October 25, 2014 4:21 PM
Ukrainian and Russian officials will meet again next week in an effort to settle their dispute over natural gas supplies that threatens to leave Ukraine short of heating fuel for the coming winter. VOA’s Al Pessin reports from London the dispute is complex, and has both economic and geopolitical dimensions.
Video

Video Talks to Resume on Winter Gas for Ukraine

Ukrainian and Russian officials will meet again next week in an effort to settle their dispute over natural gas supplies that threatens to leave Ukraine short of heating fuel for the coming winter. VOA’s Al Pessin reports from London the dispute is complex, and has both economic and geopolitical dimensions.
Video

Video Smugglers Offer Cheap Passage From Turkey to Syria

Smugglers in Turkey offer a relatively cheap passage across the border into Syria. Ankara has stepped up efforts to stem the flow of foreign fighters who want to join Islamic State militants fighting for control of the Syrian border city of Kobani. But porous borders and border guards who can be bribed make illegal border crossings quite easy. Zlatica Hoke has more.
Video

Video China Political Meeting Seeks to Improve Rule of Law

China’s communist leaders will host a top level political meeting this week, called the Fourth Plenum, and for the first time in the party’s history, rule of law will be a key item on the agenda. Analysts and Chinese media reports say the meetings could see the approval of long-awaited measures aimed at giving courts more independence and include steps to enhance an already aggressive and high-reaching anti-corruption drive. VOA’s Bill Ide has more from Beijing.
Video

Video After Decades of Pressure, Luxembourg Drops Bank Secrecy Rules

European Union finance ministers have reached a breakthrough agreement that will make it more difficult for tax cheats to hide their money. The new legislation, which had been blocked for years by countries with a reputation as tax havens, was approved last week after Luxembourg and Austria agreed to lift their vetoes. But as Mil Arcega reports, it doesn’t mean tax cheats have run out of places to keep their money hidden.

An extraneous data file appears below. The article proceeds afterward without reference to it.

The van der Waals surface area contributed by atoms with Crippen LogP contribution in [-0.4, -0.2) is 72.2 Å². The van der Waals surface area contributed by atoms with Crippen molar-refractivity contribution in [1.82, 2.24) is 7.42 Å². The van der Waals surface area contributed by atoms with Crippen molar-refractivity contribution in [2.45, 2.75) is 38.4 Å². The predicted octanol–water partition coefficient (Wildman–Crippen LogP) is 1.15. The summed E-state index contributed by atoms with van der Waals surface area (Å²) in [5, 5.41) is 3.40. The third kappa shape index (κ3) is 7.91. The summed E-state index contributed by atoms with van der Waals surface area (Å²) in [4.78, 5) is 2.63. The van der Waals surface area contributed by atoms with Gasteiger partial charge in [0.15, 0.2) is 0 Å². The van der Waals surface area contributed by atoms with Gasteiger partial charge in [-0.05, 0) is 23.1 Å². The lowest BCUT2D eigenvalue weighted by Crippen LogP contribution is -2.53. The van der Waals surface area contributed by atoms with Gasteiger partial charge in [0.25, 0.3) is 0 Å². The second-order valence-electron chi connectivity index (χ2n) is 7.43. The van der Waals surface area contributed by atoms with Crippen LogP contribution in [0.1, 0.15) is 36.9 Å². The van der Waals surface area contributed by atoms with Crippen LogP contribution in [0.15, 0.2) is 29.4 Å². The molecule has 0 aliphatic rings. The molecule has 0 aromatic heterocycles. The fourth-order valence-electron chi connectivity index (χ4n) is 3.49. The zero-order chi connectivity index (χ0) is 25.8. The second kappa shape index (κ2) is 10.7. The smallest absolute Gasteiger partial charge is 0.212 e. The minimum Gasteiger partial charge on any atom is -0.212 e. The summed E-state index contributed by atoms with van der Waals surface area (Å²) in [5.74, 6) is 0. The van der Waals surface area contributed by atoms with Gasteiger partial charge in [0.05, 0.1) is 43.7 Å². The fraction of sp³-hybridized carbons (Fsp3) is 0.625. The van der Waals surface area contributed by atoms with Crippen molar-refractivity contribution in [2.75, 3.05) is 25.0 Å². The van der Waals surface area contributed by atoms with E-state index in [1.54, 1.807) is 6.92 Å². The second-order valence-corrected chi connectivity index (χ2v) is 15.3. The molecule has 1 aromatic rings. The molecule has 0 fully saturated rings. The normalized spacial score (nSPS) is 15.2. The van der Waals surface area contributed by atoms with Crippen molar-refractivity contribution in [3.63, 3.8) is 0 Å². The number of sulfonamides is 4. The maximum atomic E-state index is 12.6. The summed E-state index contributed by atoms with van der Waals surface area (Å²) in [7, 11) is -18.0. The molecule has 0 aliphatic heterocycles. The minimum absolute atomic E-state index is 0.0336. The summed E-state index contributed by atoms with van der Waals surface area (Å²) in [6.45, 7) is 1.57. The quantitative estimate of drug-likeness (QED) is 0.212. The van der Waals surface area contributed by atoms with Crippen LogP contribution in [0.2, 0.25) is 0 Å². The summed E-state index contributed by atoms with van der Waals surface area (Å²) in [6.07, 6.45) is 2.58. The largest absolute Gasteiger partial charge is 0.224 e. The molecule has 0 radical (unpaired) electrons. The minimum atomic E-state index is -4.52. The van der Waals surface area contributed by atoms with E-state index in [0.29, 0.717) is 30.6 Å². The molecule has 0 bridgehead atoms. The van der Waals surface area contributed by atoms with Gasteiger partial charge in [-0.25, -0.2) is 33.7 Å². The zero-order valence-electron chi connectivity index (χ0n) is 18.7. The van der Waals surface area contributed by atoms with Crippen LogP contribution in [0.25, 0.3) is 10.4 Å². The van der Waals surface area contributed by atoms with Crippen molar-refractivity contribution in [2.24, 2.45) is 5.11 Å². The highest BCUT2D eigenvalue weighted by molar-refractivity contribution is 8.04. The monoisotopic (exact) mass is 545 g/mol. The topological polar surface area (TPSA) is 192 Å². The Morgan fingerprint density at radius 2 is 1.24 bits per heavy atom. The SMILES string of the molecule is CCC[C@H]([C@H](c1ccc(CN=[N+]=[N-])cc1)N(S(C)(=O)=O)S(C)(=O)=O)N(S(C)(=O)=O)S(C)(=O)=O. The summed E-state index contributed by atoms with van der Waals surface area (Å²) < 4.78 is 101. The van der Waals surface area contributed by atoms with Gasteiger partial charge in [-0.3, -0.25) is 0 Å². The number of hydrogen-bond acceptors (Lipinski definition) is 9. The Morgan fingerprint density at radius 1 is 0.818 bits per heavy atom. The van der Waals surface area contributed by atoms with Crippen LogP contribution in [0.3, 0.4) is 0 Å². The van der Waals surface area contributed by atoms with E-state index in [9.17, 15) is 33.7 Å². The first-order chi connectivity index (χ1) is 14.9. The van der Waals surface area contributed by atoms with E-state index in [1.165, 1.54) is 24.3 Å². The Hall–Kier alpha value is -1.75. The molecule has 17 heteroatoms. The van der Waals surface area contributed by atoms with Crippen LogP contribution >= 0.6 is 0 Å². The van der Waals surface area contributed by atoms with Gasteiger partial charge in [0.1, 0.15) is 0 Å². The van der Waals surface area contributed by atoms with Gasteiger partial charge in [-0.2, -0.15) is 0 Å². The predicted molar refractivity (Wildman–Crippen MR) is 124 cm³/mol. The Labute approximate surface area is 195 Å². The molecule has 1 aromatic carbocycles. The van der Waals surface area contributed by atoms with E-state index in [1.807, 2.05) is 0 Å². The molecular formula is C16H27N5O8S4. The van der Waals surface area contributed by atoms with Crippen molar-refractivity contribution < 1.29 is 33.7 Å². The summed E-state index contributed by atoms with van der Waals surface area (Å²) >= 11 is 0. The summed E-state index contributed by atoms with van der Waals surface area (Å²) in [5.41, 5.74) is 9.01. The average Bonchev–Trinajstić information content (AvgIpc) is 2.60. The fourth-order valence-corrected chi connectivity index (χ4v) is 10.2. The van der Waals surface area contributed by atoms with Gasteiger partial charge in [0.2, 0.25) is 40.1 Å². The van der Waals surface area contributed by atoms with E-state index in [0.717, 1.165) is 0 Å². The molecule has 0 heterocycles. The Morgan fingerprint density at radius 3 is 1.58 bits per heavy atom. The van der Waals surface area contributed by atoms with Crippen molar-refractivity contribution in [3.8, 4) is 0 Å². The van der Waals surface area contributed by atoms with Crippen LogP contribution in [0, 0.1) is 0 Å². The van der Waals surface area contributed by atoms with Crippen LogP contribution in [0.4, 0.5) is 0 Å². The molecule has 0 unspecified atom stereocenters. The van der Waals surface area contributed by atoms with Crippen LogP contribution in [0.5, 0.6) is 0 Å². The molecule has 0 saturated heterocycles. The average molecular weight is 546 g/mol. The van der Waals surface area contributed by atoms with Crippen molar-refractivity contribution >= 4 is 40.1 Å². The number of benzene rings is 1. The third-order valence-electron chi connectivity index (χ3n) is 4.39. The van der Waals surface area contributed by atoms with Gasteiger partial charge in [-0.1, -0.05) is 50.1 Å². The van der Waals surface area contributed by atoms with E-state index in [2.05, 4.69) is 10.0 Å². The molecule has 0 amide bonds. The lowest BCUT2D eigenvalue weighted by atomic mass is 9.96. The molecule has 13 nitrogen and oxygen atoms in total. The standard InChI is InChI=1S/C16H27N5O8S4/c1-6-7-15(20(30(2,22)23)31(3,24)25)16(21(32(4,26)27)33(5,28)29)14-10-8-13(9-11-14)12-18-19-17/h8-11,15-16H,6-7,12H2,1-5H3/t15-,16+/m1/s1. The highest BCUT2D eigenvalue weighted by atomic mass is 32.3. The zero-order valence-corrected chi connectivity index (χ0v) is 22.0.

Video

Video Kobani Refugees Welcome, Turkey Criticizes, US Airdrop

Residents of Kobani in northern Syria have welcomed the airdrop of weapons, ammunition and medicine to Kurdish militia who are resisting the seizure of their city by Islamic State militants. The Turkish government, however, has criticized the operation. VOA’s Scott Bobb reports from southeastern Turkey, across the border from Kobani.
Video

Video US ‘Death Cafes’ Put Focus on the Finale

In contemporary America, death usually is a topic to be avoided. But the growing “death café” movement encourages people to discuss their fears and desires about their final moments. VOA’s Jerome Socolovsky reports.
Video

Video Ebola Orphanage Opens in Sierra Leone

Sierra Leone's first Ebola orphanage has opened in the Kailahun district. Hundreds of children orphaned since the beginning of the Ebola outbreak face stigma and rejection with nobody to care for them. Adam Bailes reports for VOA about a new interim care center that's aimed at helping the growing number of children affected by Ebola.

All About America

AppleAndroid